- If another account get hacked, they will look for published password dumps and try those
These are a lot of rules, but let’s take a look at just the “common password list” one.
If the list has 100,000 of the most used passwords, the hacker is expecting to have decent luck and will only have to try 100,000 times per user. That’s far better than the 1,370,114,370,683,136 possible passwords per user we calculated earlier.
Sadly, in many cases this is as far as the hacker has to go to get into a system. Common passwords are published as “common” for a reason. They are out there in numbers.
Let’s take a look at another few rules.
“Starts with a capital, ends with a number” (Ex: Testing1)
The hacker can brute-force using this rule to reduce the possibilities, but brute-forcing will always be their slowest option. They are more likely to use a pre-existing dictionary of words and apply this rule to those words. For example, let’s say that the hacker obtained a dictionary of the top 100,000 words in the English language that are 7 characters or more in length. Then they apply their rule to it:
“abashed” becomes Abashed1, Abashed2, Abashed3, Abashed4, Abashed5, Abashed6, Abashed7, Abashed8, Abashed9, Abashed0 and so on.
We add 10 words for every one word in the dictionary since we are adding a number to the end. If there are 100,000 words in the dictionary, this rule will have 1,000,000 possibilities.
This is a very effective method to guess passwords when a hacker has no other information to go by.
Seasons or Trends
Similar to the “dictionary” method above, except our list of words consist of only Winter, Fall, Summer, and Spring (Or some other noticed trend). The hacker may try a variety of date ranges on the end to try and find old passwords too. For example:
Winter2015, Winter2016, Winter2017, Winter2018, Winter2019
This is quick and dirty, but sometimes works. This is an attack that may even be done manually (no scripts or automation). If a hacker sees a username and password portal, they may try these out (along with username:password combinations such as admin:admin, admin:<blank>, root:admin, etc.)
Fun fact: After the Equifax breach it was found that one of their servers had the admin:admin username and password combo. It works because it is still used. Hackers know.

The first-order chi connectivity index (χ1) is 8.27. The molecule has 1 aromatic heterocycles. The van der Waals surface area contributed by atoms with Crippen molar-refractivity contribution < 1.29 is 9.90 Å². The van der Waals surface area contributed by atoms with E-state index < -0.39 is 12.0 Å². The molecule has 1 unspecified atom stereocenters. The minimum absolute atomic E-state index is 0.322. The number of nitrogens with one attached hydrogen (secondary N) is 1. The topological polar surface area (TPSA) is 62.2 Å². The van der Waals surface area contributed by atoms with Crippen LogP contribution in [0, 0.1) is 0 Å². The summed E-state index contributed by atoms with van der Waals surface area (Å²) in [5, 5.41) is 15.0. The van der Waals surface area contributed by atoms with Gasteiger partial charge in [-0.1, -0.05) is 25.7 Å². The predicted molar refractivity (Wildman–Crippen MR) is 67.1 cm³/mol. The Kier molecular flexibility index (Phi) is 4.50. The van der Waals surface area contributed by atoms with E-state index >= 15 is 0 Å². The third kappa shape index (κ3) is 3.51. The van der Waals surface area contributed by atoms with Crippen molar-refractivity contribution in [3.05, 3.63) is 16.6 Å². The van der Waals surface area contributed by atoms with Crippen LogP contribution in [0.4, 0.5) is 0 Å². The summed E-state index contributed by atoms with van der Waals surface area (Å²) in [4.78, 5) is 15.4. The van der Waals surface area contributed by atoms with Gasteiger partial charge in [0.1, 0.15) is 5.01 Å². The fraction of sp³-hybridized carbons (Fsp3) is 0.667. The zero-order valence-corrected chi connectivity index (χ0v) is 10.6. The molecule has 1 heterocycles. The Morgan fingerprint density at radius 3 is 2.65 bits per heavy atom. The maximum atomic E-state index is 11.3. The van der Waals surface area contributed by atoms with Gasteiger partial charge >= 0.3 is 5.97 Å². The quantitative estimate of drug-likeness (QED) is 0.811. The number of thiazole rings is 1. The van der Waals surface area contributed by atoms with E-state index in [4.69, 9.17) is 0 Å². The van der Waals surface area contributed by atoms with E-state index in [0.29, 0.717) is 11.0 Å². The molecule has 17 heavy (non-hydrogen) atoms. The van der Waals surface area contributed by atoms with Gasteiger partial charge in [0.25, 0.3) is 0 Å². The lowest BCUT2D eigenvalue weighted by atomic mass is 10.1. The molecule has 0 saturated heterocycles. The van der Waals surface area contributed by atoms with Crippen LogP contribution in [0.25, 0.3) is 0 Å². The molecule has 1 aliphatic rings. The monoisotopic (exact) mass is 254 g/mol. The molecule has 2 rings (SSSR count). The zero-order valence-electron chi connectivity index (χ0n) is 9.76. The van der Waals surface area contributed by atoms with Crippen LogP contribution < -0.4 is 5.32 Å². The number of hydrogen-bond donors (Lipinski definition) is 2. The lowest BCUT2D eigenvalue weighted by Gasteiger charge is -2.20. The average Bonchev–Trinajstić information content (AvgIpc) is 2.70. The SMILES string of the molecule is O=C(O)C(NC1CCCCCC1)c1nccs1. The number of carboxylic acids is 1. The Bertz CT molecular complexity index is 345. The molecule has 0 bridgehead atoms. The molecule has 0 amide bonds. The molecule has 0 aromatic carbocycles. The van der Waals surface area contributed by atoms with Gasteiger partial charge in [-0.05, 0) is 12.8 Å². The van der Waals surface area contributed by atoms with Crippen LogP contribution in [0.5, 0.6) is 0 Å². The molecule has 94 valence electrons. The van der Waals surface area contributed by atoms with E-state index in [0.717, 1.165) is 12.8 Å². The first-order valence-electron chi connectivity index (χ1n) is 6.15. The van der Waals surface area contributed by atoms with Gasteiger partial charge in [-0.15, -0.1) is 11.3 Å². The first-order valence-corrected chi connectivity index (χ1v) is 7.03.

NOTE: Hackers will also think about who they think you are. If your email is email@example.com, they might just passively try semperfi as the password (US Marine’s motto). Or batman. For some reason the password batman is always in password dumps. Odd. Or awesome. Not awesome. Choose better passwords.
Ultimately, the hacker is going to try and think of ways that people try and remember passwords — because those methods also make it easier to guess. So if the only good password is one that is hard to guess and it seems that our techniques to remember them are making things worse, what do we do?
I’m glad you asked.
How Can We Make Better Passwords
The examples above are guessable because they aren’t random. If you had a truly random password there would be no patterns and it would be hard to guess. The problem with this is that it would also be hard to remember. Enter the password manager.
The password manager … wait for it … manages passwords! Now you only have to remember one strong password and it will deal with the rest — better yet, add two-factor authentication for that added kick. +1 to awesome!
In addition to storing and managing your passwords securely, some password managers also give you the ability to auto-generate strong random passwords for you, enter them when needed, and update them when your password expires. Very nice indeed!
Don’t Use Predictable Patterns
If you can’t (or don’t want to) go down the password manager route, you can always just up your password-making game, but know this:
- Common substitutions are almost as easy to guess as if they were just the normal character/letter
- Don’t follow a predictable pattern such as a single word that starts with a capital letter, then followed by some numbers. You’re better than that.
- Never use the seasons as part of your password — They are one of the first few passwords guessed
- Know what the top passwords used are (they get published from password breaches) and make sure your passwords don’t follow any of those patterns
- If your password expires, don’t make the new password the same as your old password just with a capital or number or other slight change
- Where possible, use two-factor authentication (AKA: 2FA)
NOTE: Adding 2-factor authentication is good, but the solutions aren’t all equal: Getting a text is the weakest 2-factor authentication you can have. It is better than nothing, but not by much. You can buy a physical token but this has an added cost. It’s ultimately about economics… and how tinfoil-hatty you are.
There has been some discussion that points towards passphrases as a way forward. A passphrase is an entire phrase (as in multiple words) as opposed to a simple password (which is a single word). A passphrase will be longer and include multiple words that make simple dictionary methods fail. They will also be easier to remember.
It is my hope that in this journey through the darkened minds of hooded deviants you are able to think a little like them when you choose your next password. Don the tinfoil hat with pride. And know that your data is just a little bit safer because of it.